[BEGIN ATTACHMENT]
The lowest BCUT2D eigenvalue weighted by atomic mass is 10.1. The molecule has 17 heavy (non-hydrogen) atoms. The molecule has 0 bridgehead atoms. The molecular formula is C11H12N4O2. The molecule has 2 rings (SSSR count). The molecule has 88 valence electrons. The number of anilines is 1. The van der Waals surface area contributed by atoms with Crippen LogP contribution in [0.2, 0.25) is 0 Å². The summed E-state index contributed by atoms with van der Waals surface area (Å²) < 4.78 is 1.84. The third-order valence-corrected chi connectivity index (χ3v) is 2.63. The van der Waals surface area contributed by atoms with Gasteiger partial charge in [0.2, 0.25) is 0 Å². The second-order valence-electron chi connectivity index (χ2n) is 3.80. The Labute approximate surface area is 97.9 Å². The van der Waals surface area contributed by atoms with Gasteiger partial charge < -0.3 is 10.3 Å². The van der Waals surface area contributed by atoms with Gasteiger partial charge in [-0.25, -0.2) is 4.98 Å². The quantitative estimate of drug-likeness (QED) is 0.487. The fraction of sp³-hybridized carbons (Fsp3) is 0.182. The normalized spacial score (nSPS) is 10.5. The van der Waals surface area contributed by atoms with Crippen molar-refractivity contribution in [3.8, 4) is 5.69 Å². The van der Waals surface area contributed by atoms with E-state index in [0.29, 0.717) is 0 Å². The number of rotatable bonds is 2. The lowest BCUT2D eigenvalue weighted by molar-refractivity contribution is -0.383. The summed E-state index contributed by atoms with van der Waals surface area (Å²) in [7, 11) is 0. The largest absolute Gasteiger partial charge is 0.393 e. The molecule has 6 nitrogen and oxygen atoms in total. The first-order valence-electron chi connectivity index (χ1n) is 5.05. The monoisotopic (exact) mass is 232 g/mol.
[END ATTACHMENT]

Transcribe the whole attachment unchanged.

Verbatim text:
The lowest BCUT2D eigenvalue weighted by atomic mass is 10.1. The molecule has 17 heavy (non-hydrogen) atoms. The molecule has 0 bridgehead atoms. The molecular formula is C11H12N4O2. The molecule has 2 rings (SSSR count). The molecule has 88 valence electrons. The number of anilines is 1. The van der Waals surface area contributed by atoms with Crippen LogP contribution in [0.2, 0.25) is 0 Å². The summed E-state index contributed by atoms with van der Waals surface area (Å²) < 4.78 is 1.84. The third-order valence-corrected chi connectivity index (χ3v) is 2.63. The van der Waals surface area contributed by atoms with Gasteiger partial charge in [0.2, 0.25) is 0 Å². The second-order valence-electron chi connectivity index (χ2n) is 3.80. The Labute approximate surface area is 97.9 Å². The van der Waals surface area contributed by atoms with Gasteiger partial charge < -0.3 is 10.3 Å². The van der Waals surface area contributed by atoms with Gasteiger partial charge in [-0.25, -0.2) is 4.98 Å². The quantitative estimate of drug-likeness (QED) is 0.487. The fraction of sp³-hybridized carbons (Fsp3) is 0.182. The normalized spacial score (nSPS) is 10.5. The van der Waals surface area contributed by atoms with Crippen molar-refractivity contribution in [3.8, 4) is 5.69 Å². The van der Waals surface area contributed by atoms with E-state index in [0.29, 0.717) is 0 Å². The number of rotatable bonds is 2. The lowest BCUT2D eigenvalue weighted by molar-refractivity contribution is -0.383. The summed E-state index contributed by atoms with van der Waals surface area (Å²) in [7, 11) is 0. The largest absolute Gasteiger partial charge is 0.393 e. The molecule has 6 nitrogen and oxygen atoms in total. The first-order valence-electron chi connectivity index (χ1n) is 5.05. The monoisotopic (exact) mass is 232 g/mol.